Between 1956 and 2008, the 100 meter record for the freestyle swim has constantly dropped, but it has been punctuated by various changes in procedures, the addition of new features and the addition of new types of swimsuits.

Cyclists also improved their timing as bicycles became more aerodynamic. This is proven in the sport of triathlon where most athletes utilize an aero position on the bike that enables them to minimize wind resistance. But triathlon is just the tip of the iceberg. There has also been significant improvements in the level of sports science, coaching, and biomechanics.

There are many other examples that show how technology is a deciding factor for the improved performance in sports today. Another factor can be the body type, shape, and size. In the twenties, all individuals who were involved in sports had the average body size. Now, there is a different size for each type of sport.

It seems like there was an explosion in the variation of body types in sports over time, in a similar way in which the universe expanded after the Big Bang. The height of NBA players has increased over time. Today, one in seven men in the NBA is at least 7 feet tall (which is very rare in the general population). Large athletes have gotten larger (basketball) and small athletes have gotten smaller (gymnasts) in the last 30 years. Today, types of bodies that were not in sports before are becoming something common (Kenyan marathoners for instance).

Learn more about David Epstein, journalist and author of The Sports Gene.

Video Source: Ted.com

Tuesday, May 12, 2015

How to Build Your Creative Confidence by David Kelly


David Kelly's TED Talk is about creativity is focused on what he calls creative confidence. While design schools and workplaces seem to divide people in two categories (creative and practical people), David says that anyone can be creative if the creativity is stimulated.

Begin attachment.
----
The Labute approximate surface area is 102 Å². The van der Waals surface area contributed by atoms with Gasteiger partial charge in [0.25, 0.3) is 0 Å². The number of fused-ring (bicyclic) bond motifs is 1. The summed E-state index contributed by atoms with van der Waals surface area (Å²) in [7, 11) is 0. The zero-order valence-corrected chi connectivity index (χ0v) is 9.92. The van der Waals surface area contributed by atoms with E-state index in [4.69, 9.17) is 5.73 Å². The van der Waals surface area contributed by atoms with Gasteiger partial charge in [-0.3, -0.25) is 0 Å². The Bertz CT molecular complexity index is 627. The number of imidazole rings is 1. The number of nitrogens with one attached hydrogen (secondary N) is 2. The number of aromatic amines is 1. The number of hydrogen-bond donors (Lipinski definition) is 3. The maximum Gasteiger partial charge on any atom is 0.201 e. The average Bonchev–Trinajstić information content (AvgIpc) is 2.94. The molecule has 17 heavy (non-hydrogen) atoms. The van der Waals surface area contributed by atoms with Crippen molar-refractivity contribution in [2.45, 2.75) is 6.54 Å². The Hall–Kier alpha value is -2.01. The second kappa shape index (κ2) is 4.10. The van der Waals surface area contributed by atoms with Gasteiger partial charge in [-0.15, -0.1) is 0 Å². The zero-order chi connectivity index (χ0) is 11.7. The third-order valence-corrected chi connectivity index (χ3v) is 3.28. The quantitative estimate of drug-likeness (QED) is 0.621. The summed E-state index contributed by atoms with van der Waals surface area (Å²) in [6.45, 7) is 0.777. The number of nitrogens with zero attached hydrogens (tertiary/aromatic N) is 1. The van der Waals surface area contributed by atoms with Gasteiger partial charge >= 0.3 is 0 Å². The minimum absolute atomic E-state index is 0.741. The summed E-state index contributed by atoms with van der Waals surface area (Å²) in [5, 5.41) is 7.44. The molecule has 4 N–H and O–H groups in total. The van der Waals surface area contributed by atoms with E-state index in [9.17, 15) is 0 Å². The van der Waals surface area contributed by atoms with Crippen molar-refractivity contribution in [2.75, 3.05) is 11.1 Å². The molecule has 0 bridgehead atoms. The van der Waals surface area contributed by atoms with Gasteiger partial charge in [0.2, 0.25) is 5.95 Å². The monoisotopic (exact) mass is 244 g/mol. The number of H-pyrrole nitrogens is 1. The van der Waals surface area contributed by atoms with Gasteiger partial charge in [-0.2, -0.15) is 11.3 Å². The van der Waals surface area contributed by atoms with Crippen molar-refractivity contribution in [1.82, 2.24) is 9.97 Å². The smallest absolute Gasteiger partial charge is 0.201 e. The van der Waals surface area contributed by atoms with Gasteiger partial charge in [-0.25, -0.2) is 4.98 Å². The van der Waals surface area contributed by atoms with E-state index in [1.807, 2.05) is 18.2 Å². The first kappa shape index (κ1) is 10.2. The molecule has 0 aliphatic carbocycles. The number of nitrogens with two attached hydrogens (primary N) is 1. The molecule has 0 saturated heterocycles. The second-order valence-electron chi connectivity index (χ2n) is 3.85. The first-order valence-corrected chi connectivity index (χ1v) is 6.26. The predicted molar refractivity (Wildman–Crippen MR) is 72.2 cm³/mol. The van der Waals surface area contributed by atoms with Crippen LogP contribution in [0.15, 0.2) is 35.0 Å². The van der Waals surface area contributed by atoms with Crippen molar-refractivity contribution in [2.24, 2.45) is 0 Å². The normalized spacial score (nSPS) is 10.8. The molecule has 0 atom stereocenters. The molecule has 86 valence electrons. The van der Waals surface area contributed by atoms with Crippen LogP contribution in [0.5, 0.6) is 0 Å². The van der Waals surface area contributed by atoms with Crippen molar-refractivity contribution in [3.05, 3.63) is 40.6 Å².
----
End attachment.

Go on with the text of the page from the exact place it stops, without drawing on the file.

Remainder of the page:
In his TED Talk, Kelly recalls a story from his school years, when his best friend Brian was working on a project that involved creating a horse out of clay. One of the girls sitting at his table said that the horse he made is terrible. Brian destroyed the model and placed the clay back where he took it from.

From that moment, Brian has never worked on such a project. There are many similar stories today, as David has heard from his class. Many students are discouraged by the negative opinion of other students and even their teachers. Some individuals just shut down their creativity and design aspirations at some point in their life. People lose their focus on creativity as they advance from childhood to the adult life. By doing this, they can suppress their capability of doing amazing things.

People today have this fear of being creative, because they also fear of doing anything unconventional. They don’t want to do things that will determine other people to judge them. David has a revelation after meeting a psychologist called Albert Bandura. This expert has developed some methodology to cure different phobias. One of these techniques was about taking the patient into a room where there was a snake. Eventually, the patient became comfortable with the snake and even touched it using a leather glove. Bandura has called this process guided mastery.

Another story is the one of a technical guy named Doug, who created MRI machine for kids. But, children had to be sedated before they entered the machine, because they feared it. Doug was disappointed about this and re-designed the machine, transforming it into an real adventure for kids. Fear is eliminated now. We can do the same thing with creativity and success. If we don’t fear them anymore, we can make them part of our lives. We must overcome our fear of creativity in order to thrive in creative environments.